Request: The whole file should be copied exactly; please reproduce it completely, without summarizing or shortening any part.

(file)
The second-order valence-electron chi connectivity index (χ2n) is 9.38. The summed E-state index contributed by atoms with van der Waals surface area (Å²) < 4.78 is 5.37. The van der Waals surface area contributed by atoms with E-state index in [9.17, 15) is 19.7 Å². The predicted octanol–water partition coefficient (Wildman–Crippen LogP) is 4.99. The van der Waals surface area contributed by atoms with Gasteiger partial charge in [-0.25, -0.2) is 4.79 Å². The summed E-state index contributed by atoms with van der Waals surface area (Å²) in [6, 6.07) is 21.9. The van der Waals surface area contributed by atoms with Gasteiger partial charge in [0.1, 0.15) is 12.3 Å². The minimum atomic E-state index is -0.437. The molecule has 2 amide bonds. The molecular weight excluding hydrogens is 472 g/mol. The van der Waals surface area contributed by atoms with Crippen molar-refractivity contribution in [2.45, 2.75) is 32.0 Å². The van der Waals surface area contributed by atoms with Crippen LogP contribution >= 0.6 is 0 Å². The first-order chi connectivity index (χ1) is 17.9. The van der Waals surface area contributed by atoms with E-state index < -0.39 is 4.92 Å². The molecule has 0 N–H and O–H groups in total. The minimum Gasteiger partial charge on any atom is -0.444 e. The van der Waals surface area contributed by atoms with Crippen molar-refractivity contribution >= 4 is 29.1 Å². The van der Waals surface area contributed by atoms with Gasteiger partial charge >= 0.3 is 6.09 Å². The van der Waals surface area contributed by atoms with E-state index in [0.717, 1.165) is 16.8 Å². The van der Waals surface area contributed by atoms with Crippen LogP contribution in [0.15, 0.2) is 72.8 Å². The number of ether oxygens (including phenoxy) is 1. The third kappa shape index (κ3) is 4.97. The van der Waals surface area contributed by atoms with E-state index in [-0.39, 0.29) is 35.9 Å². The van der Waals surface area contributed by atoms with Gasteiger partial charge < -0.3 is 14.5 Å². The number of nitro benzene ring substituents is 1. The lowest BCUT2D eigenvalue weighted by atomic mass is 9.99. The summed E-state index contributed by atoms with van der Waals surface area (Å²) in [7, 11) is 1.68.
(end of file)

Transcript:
The second-order valence-electron chi connectivity index (χ2n) is 9.38. The summed E-state index contributed by atoms with van der Waals surface area (Å²) < 4.78 is 5.37. The van der Waals surface area contributed by atoms with E-state index in [9.17, 15) is 19.7 Å². The predicted octanol–water partition coefficient (Wildman–Crippen LogP) is 4.99. The van der Waals surface area contributed by atoms with Gasteiger partial charge in [-0.25, -0.2) is 4.79 Å². The summed E-state index contributed by atoms with van der Waals surface area (Å²) in [6, 6.07) is 21.9. The van der Waals surface area contributed by atoms with Gasteiger partial charge in [0.1, 0.15) is 12.3 Å². The minimum atomic E-state index is -0.437. The molecule has 2 amide bonds. The molecular weight excluding hydrogens is 472 g/mol. The van der Waals surface area contributed by atoms with Crippen molar-refractivity contribution in [2.45, 2.75) is 32.0 Å². The van der Waals surface area contributed by atoms with Crippen LogP contribution >= 0.6 is 0 Å². The first-order chi connectivity index (χ1) is 17.9. The van der Waals surface area contributed by atoms with E-state index < -0.39 is 4.92 Å². The molecule has 0 N–H and O–H groups in total. The minimum Gasteiger partial charge on any atom is -0.444 e. The van der Waals surface area contributed by atoms with Crippen molar-refractivity contribution >= 4 is 29.1 Å². The van der Waals surface area contributed by atoms with Gasteiger partial charge >= 0.3 is 6.09 Å². The van der Waals surface area contributed by atoms with E-state index in [0.717, 1.165) is 16.8 Å². The van der Waals surface area contributed by atoms with Crippen LogP contribution in [0.15, 0.2) is 72.8 Å². The number of ether oxygens (including phenoxy) is 1. The third kappa shape index (κ3) is 4.97. The van der Waals surface area contributed by atoms with E-state index in [-0.39, 0.29) is 35.9 Å². The van der Waals surface area contributed by atoms with Gasteiger partial charge < -0.3 is 14.5 Å². The number of nitro benzene ring substituents is 1. The lowest BCUT2D eigenvalue weighted by atomic mass is 9.99. The summed E-state index contributed by atoms with van der Waals surface area (Å²) in [7, 11) is 1.68.